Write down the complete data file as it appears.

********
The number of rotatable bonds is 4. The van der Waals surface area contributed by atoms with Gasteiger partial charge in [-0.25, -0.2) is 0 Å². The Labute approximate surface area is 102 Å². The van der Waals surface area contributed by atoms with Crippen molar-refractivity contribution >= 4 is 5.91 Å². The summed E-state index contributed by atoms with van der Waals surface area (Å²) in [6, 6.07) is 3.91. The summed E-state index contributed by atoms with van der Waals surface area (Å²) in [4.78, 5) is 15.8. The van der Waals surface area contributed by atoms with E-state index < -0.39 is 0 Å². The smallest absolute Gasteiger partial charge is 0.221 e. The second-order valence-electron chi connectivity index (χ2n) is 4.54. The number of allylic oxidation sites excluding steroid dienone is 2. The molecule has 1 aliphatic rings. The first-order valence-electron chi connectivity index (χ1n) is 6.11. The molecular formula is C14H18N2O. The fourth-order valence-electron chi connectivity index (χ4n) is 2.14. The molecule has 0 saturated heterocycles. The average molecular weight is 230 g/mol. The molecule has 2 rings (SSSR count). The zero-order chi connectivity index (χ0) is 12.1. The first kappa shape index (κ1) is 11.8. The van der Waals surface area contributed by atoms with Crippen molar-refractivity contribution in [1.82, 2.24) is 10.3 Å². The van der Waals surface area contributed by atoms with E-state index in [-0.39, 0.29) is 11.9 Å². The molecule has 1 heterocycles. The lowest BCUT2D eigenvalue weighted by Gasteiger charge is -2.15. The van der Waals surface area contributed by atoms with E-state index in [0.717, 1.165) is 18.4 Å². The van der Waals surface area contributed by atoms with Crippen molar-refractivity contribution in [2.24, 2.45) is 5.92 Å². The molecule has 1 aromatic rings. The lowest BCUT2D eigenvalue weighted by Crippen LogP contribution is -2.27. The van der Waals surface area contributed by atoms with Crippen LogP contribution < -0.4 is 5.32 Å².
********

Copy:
The number of rotatable bonds is 4. The van der Waals surface area contributed by atoms with Gasteiger partial charge in [-0.25, -0.2) is 0 Å². The Labute approximate surface area is 102 Å². The van der Waals surface area contributed by atoms with Crippen molar-refractivity contribution >= 4 is 5.91 Å². The summed E-state index contributed by atoms with van der Waals surface area (Å²) in [6, 6.07) is 3.91. The summed E-state index contributed by atoms with van der Waals surface area (Å²) in [4.78, 5) is 15.8. The van der Waals surface area contributed by atoms with E-state index < -0.39 is 0 Å². The smallest absolute Gasteiger partial charge is 0.221 e. The second-order valence-electron chi connectivity index (χ2n) is 4.54. The number of allylic oxidation sites excluding steroid dienone is 2. The molecule has 1 aliphatic rings. The first-order valence-electron chi connectivity index (χ1n) is 6.11. The molecular formula is C14H18N2O. The fourth-order valence-electron chi connectivity index (χ4n) is 2.14. The molecule has 0 saturated heterocycles. The average molecular weight is 230 g/mol. The molecule has 2 rings (SSSR count). The zero-order chi connectivity index (χ0) is 12.1. The first kappa shape index (κ1) is 11.8. The van der Waals surface area contributed by atoms with Crippen molar-refractivity contribution in [1.82, 2.24) is 10.3 Å². The van der Waals surface area contributed by atoms with E-state index in [-0.39, 0.29) is 11.9 Å². The molecule has 1 heterocycles. The lowest BCUT2D eigenvalue weighted by Gasteiger charge is -2.15. The van der Waals surface area contributed by atoms with E-state index in [0.717, 1.165) is 18.4 Å². The van der Waals surface area contributed by atoms with Crippen molar-refractivity contribution in [2.24, 2.45) is 5.92 Å². The molecule has 1 aromatic rings. The lowest BCUT2D eigenvalue weighted by Crippen LogP contribution is -2.27. The van der Waals surface area contributed by atoms with Crippen LogP contribution < -0.4 is 5.32 Å².